Address: Rosengarten, Alter Aargauerstalden, Bern, Switzerland.
The Bundeshaus, or Swiss Federal Palace, is where both the Swiss Federal Assembly and the Federal Council meet. Two different branches of government sit in different wings of the palace, which makes the building one of the most important in the entire country.
Built in the 19th century, the Bundeshaus is not only a beautiful and remarkable building, but also the place where one of the first modern democracies was born.
If meetings are not taking place at the Federal Palace, you can walk along it with a guide. Right in front of the Bundeshaus, on the Bundesplatz square, there is a chic fountain popular with tourists.
Address: Federal Palace, Bundesplatz 3, 3005 Bern, Switzerland.
Park Bear Pit
According to local legend, the city’s name comes from the word “bear”, while the animal itself has long played an important role in Bern’s history and cult. Bear’s Pit, or Berengraben, is far from just a pit where you can gawk at clubfoot. This is a real nature reserve where you can observe the full life of bears, see how they swim and cool off in the Aare River.
The original bear pit was installed here in the 16th century, and all the prominent people who visited Bern, from Einstein to Lenin, came here to admire the bears in their natural habitat.
Despite the fact that the bear pit has always been an important part of the urban heritage, now the animals living in it are treated much better than in past centuries.
Address: Bear Pit, Grosser Muristalden, Bern, Switzerland.
Albert Einstein House Museum
From 1903 to 1905, Einstein lived in the very center of Bern at 49 Kramgasse. He did not live there alone – his wife Mileva and son Hans lived with him. During his stay in this house, Einstein wrote physics-turned articles, combined in the Annus Mirabilis Papers, “Notes of the Year of Miracles.”
It was these articles that laid the foundations of the physics that we know and study now. The apartment is available for viewing, and its interior is selected in accordance with the fashion and trends of 1905. On the top floor, you will learn a detailed biography of Einstein, as well as how closely he is associated with Bern and Switzerland in general.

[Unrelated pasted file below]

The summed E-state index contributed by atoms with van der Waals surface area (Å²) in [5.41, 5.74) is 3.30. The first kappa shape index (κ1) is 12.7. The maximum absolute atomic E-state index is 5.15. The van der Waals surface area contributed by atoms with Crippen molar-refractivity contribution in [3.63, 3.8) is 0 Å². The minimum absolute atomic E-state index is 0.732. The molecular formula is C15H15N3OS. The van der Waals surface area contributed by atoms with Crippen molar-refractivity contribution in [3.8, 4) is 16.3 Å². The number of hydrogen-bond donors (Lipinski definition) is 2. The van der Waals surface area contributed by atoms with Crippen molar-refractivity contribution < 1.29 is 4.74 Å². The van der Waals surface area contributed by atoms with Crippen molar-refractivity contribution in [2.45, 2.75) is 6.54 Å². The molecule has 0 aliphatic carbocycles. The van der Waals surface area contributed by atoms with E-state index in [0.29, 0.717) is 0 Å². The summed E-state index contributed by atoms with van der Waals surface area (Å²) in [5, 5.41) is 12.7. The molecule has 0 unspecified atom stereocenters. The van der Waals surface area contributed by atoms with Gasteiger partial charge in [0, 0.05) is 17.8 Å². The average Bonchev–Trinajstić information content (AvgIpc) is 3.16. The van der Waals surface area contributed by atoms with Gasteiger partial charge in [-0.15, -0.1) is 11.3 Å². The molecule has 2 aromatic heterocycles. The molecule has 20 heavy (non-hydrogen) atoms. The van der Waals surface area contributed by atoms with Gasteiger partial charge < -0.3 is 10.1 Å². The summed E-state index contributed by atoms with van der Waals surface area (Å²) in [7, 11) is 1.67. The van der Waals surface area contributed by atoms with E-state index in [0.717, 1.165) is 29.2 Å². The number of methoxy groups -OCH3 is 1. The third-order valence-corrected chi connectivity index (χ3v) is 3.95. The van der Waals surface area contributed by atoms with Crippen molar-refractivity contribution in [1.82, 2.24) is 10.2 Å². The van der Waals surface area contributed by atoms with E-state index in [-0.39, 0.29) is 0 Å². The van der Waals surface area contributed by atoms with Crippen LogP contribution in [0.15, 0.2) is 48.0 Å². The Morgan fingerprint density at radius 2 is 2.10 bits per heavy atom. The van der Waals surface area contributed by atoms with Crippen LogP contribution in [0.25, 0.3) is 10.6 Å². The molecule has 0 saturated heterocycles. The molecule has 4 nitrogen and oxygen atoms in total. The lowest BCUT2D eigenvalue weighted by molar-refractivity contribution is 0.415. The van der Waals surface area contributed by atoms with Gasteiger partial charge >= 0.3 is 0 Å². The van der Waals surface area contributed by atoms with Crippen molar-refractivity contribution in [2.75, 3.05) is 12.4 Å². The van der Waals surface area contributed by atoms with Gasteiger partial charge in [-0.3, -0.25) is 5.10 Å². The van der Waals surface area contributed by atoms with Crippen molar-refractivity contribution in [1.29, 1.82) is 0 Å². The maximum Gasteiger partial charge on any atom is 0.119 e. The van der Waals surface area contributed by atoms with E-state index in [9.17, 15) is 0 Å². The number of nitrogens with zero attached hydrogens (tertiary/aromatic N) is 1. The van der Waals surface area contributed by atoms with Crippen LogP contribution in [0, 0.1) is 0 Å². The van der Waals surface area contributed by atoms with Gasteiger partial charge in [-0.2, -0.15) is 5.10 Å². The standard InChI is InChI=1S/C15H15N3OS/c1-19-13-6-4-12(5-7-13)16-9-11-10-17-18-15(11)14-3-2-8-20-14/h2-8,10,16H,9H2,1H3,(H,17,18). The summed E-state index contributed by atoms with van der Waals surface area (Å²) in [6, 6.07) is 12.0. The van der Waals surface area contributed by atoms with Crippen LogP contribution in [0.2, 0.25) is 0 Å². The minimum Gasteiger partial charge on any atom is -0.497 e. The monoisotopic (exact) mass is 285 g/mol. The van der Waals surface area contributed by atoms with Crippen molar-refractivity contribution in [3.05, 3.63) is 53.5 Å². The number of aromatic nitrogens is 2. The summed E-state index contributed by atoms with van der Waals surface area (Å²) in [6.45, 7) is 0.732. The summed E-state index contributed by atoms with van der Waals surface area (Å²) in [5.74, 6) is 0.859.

Address: Einsteinhaus, Kramgasse 49, 3011 Bern, Switzerland.
Locals know that Mount Gurten is one of the most picturesque, relaxing and scenic spots in the entire city, but for some reason many tourists ignore it. Gurten is located close to the city, thanks to which it offers a truly mesmerizing view. On the one hand, the wonderful city of Bern is spread out in front of you, on the other, the magnificent Bernese Alps rise.
There are many hiking trails winding around the mountain – a great way to whet your appetite for a delicious Swiss dinner! If you don’t want to go on foot, there is Gurtenbahn, a special tram, in which you can enjoy panoramic views of the mountain and the city for 5 minutes.
Address: Gurten, Könitz, Switzerland.
Bern History Museum
One of the largest museums in Switzerland is the Berne Historical Museum. The exhibits of the museum allow us to trace the history of the country from its prehistoric, ancient origins to the most impressive achievements of our time.
In addition to studying history, you can also experience an aesthetic pleasure by looking at the exquisite Burgundy tapestries and huge collections of silver and gold items from the 16th and 18th centuries.